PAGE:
BAGHDAD (Reuters) -
The moaning of Aisha Ahmed, eight, fills the hospital's emergency ward.
One of hundreds of child victims
in the 15-day-old U.S.-led war in Iraq, she lost one eye and her face
and body are peppered with wounds from what must have been a storm
"Mummy! I want my mummy.
Where is my mummy?" Aisha kept muttering. Yet neither the nurse
nor the neighbor trying to comfort her dared to answer.
Her four-year-old brother
Mohammad died and her mother and other brother were in critical condition
undergoing surgery for head and chest injuries. Her father and two
sisters were all badly injured and in another hospital.
A neighbor said he saw missiles
crash into Radwaniyeh, a remote area near Baghdad's airport on Wednesday
To their misfortune, they
live in an area that -- apart from their farm -- has a presidential
palace complex and military positions. A total of 12 children and six
adults were struck.
U.S. war headquarters in Qatar
said that a farm at Radwaniyeh doubled as a military "command
and control facility." Washington says it seeks to minimize civilian
casualties in its war to oust President Saddam Hussein.
Aisha was with her cousin
and neighbors playing in the garden during a lull in the fighting when
a missile struck, the neighbor said.
"We heard the planes
and then the big explosion. We saw these houses in flames, and ran
to rescue them and get them out from under the rubble. We did not expect
them to hit civilians during a lull," the neighbor said.
MANY VICTIMS CHILDREN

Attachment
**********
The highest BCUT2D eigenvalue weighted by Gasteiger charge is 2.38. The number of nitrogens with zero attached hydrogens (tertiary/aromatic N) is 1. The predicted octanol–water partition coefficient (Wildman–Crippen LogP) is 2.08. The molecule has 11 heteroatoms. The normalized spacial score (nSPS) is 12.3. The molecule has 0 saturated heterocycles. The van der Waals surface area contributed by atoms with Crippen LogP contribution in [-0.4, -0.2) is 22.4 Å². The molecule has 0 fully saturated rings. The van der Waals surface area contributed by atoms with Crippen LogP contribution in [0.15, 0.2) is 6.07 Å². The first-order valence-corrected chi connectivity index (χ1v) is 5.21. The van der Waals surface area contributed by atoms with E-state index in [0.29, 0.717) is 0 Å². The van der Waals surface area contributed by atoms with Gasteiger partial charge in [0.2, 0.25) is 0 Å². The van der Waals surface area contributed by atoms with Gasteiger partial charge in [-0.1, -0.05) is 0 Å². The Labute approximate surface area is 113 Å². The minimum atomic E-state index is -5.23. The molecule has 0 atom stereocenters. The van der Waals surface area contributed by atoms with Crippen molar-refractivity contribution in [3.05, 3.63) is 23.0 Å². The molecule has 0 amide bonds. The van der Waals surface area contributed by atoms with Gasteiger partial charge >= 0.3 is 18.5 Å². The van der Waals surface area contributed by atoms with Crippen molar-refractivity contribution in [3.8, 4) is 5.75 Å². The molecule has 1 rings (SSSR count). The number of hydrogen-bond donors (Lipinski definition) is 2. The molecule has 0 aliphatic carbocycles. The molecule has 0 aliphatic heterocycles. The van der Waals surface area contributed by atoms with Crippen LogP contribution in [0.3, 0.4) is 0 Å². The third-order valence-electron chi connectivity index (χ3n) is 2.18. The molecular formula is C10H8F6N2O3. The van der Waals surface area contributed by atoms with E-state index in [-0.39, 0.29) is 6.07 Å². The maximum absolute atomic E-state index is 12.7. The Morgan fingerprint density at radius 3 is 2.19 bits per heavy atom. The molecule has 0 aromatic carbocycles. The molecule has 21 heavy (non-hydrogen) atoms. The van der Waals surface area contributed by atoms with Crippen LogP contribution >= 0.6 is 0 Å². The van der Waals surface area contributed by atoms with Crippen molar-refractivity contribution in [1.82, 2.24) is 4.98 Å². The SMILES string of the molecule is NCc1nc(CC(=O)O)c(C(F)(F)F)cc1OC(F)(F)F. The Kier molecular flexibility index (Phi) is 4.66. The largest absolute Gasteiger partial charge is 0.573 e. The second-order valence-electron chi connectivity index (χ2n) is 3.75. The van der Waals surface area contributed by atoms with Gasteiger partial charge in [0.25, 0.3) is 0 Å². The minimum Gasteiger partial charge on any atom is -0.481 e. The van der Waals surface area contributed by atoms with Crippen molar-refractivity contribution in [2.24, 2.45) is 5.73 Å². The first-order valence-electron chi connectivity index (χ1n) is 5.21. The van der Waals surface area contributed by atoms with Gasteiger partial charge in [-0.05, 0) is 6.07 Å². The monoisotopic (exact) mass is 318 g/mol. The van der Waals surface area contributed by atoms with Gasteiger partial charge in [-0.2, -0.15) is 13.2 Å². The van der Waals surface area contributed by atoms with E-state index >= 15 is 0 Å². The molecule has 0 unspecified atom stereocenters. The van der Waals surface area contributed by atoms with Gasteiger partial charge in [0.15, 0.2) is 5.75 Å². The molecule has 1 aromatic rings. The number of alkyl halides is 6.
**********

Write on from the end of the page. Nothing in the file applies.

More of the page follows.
Aisha lay with dry blood on
her clothes and her moans turned to screams when nurses tried to lift
her to the operating theater for head surgery.
Doctor Ahmed Abdel Amir said
children were bound to make up a large number of casualties because
they are such a big proportion of Iraq's 26 million population.
Another child, Mohammad Kazem,
seven, lay in the next bed with serum tubes strapped to him. He was
hit by shrapnel in the stomach when a missile crashed near his home
west of Baghdad.
"He is so terrified now.
He trembles when he hears explosions. I keep on trying to calm him
down. I keep telling him that nothing will happen to him any more.
"Whenever he hears the
thud of explosions he grabs me. I stay hugging him and patting him
until the bombings stop," said his mother, Madiha Mohsen Ali,
"He does not sleep or
eat. The only question he keeps asking is: 'mummy when will this banging
Such scenes have become part
of daily life in Iraq since the U.S.-led war started with a fierce
air attack and a ground invasion on March 20.
Since then, U.S. planes have
flown thousands of sorties, destroying Iraq's military buildings, infrastructure
and ministries and sometimes civilian homes.
Most said the war, in which
Iraq said 1,250 civilians were killed and 5,000 wounded, was particularly
hard on children.
Mohammad al-Jammal, six, was
also screaming from his wounds. He too had been standing outside his
house when a missile struck, killing two people and sending shrapnel
into his stomach, opening it to the intestines.
He lay with his father and
mother reading Koranic prayers for him. They said he would be all right
because "God is looking after him."
Mothers at the hospital compare
notes on their children's traumas. Many speak of their terrified children
crying relentlessly, trembling when they hear the bombings. They say
their children refuse to eat or sleep.
They say their children are
bewildered and depressed. There is little for them to do to get through
the day and many fear the night when the bombardment normally resumes.
THE IRAQI BODY COUNT DATABASE